Systematics, Phylogeny, Phylogeography and Reproduction of Neotrigonia (Bivalvia: Palaeoheterodonta)

Author: Ana Glavinic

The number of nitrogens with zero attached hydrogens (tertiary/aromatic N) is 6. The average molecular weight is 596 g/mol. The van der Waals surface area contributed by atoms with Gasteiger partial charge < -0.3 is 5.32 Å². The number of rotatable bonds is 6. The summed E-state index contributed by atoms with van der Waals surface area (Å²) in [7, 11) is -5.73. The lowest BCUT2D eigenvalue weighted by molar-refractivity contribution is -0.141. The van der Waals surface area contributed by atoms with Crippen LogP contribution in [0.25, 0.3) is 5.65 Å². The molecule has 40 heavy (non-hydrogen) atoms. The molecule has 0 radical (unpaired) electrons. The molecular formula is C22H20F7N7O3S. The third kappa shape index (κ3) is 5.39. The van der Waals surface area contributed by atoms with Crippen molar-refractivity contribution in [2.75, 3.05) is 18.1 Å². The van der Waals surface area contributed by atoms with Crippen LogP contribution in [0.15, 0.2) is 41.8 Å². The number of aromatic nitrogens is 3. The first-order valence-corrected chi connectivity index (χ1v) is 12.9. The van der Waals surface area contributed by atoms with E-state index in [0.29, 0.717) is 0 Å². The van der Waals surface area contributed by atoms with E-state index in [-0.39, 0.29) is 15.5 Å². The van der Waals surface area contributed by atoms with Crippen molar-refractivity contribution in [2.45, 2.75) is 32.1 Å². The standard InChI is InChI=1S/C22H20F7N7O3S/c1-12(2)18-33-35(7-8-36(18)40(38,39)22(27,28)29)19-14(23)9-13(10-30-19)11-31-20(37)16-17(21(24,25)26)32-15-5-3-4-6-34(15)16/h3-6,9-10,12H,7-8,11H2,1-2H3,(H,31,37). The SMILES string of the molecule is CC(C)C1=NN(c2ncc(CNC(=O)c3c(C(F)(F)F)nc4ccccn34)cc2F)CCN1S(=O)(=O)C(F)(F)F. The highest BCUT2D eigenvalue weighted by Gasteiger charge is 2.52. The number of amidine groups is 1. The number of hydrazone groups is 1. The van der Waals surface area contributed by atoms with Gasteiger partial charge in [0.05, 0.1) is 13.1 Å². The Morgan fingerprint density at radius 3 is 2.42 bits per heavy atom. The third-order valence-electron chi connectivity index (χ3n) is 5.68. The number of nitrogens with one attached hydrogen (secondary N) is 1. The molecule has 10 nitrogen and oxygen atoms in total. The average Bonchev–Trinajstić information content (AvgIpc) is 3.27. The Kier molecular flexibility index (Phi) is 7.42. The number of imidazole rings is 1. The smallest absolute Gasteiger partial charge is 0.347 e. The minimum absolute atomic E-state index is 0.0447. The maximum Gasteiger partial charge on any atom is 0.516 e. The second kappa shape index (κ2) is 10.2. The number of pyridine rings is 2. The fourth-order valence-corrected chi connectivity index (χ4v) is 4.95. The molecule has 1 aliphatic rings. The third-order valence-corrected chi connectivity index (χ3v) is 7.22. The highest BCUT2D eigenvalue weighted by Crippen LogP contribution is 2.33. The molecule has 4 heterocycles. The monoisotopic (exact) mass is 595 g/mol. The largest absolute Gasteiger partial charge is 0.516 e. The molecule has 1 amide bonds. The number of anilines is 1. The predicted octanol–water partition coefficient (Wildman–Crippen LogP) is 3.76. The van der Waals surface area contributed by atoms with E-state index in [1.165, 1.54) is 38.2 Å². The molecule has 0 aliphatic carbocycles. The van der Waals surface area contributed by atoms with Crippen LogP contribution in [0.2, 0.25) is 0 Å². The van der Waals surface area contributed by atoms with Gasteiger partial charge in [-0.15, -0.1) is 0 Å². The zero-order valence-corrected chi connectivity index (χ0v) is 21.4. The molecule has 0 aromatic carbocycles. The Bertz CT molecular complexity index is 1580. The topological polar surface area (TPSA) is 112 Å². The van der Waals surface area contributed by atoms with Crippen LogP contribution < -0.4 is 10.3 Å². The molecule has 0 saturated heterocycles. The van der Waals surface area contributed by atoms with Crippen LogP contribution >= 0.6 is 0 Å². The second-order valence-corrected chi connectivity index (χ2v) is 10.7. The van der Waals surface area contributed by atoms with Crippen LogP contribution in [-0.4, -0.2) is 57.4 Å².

Glavinic, Ana, 2010 Systematics, Phylogeny, Phylogeography and Reproduction of Neotrigonia (Bivalvia: Palaeoheterodonta), Flinders University, School of Biological Sciences